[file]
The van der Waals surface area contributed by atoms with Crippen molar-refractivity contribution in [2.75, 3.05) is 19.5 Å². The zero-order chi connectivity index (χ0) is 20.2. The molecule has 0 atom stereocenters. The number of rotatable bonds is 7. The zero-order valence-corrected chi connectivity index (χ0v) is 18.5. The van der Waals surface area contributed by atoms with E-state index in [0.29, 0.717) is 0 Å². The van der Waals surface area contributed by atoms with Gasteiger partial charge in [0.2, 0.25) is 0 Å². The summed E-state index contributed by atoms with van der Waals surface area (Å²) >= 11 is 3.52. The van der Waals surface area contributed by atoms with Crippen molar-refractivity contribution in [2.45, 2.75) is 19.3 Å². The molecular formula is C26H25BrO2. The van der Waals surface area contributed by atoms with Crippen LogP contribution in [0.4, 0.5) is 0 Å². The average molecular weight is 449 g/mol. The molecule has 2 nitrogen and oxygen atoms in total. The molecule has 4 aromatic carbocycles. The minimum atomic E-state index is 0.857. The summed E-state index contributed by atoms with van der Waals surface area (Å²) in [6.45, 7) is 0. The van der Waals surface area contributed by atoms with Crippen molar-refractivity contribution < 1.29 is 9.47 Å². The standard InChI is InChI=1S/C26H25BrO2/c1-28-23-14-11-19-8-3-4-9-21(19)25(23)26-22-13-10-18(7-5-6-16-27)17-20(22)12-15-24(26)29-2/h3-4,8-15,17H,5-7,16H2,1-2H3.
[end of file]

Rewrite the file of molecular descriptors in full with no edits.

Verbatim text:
The van der Waals surface area contributed by atoms with Crippen molar-refractivity contribution in [2.75, 3.05) is 19.5 Å². The zero-order chi connectivity index (χ0) is 20.2. The molecule has 0 atom stereocenters. The number of rotatable bonds is 7. The zero-order valence-corrected chi connectivity index (χ0v) is 18.5. The van der Waals surface area contributed by atoms with E-state index in [0.29, 0.717) is 0 Å². The van der Waals surface area contributed by atoms with Gasteiger partial charge in [0.2, 0.25) is 0 Å². The summed E-state index contributed by atoms with van der Waals surface area (Å²) >= 11 is 3.52. The van der Waals surface area contributed by atoms with Crippen molar-refractivity contribution in [2.45, 2.75) is 19.3 Å². The molecular formula is C26H25BrO2. The van der Waals surface area contributed by atoms with Crippen LogP contribution in [0.4, 0.5) is 0 Å². The average molecular weight is 449 g/mol. The molecule has 2 nitrogen and oxygen atoms in total. The molecule has 4 aromatic carbocycles. The minimum atomic E-state index is 0.857. The summed E-state index contributed by atoms with van der Waals surface area (Å²) in [6.45, 7) is 0. The van der Waals surface area contributed by atoms with Crippen molar-refractivity contribution < 1.29 is 9.47 Å². The standard InChI is InChI=1S/C26H25BrO2/c1-28-23-14-11-19-8-3-4-9-21(19)25(23)26-22-13-10-18(7-5-6-16-27)17-20(22)12-15-24(26)29-2/h3-4,8-15,17H,5-7,16H2,1-2H3.